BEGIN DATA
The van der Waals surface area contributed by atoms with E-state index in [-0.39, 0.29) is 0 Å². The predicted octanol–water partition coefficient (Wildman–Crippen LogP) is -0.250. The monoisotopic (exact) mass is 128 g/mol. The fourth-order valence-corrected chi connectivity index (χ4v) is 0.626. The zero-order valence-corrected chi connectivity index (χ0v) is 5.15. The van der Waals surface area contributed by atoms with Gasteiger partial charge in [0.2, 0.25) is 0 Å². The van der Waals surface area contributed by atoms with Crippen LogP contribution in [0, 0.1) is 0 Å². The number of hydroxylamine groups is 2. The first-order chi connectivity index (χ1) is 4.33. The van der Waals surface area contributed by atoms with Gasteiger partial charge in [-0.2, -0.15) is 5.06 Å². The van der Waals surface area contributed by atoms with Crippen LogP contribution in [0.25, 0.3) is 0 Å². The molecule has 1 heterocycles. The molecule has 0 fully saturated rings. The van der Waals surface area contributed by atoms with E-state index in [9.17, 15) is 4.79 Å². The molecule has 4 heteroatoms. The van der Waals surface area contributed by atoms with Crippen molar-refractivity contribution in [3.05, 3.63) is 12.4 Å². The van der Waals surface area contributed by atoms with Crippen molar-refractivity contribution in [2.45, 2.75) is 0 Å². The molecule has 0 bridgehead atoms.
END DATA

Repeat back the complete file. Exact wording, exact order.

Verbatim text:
The van der Waals surface area contributed by atoms with E-state index in [-0.39, 0.29) is 0 Å². The predicted octanol–water partition coefficient (Wildman–Crippen LogP) is -0.250. The monoisotopic (exact) mass is 128 g/mol. The fourth-order valence-corrected chi connectivity index (χ4v) is 0.626. The zero-order valence-corrected chi connectivity index (χ0v) is 5.15. The van der Waals surface area contributed by atoms with Gasteiger partial charge in [0.2, 0.25) is 0 Å². The van der Waals surface area contributed by atoms with Crippen LogP contribution in [0, 0.1) is 0 Å². The number of hydroxylamine groups is 2. The first-order chi connectivity index (χ1) is 4.33. The van der Waals surface area contributed by atoms with Gasteiger partial charge in [-0.2, -0.15) is 5.06 Å². The van der Waals surface area contributed by atoms with Crippen LogP contribution in [0.25, 0.3) is 0 Å². The molecule has 1 heterocycles. The molecule has 0 fully saturated rings. The van der Waals surface area contributed by atoms with E-state index in [9.17, 15) is 4.79 Å². The molecule has 4 heteroatoms. The van der Waals surface area contributed by atoms with Crippen molar-refractivity contribution in [3.05, 3.63) is 12.4 Å². The van der Waals surface area contributed by atoms with Crippen molar-refractivity contribution in [2.45, 2.75) is 0 Å². The molecule has 0 bridgehead atoms.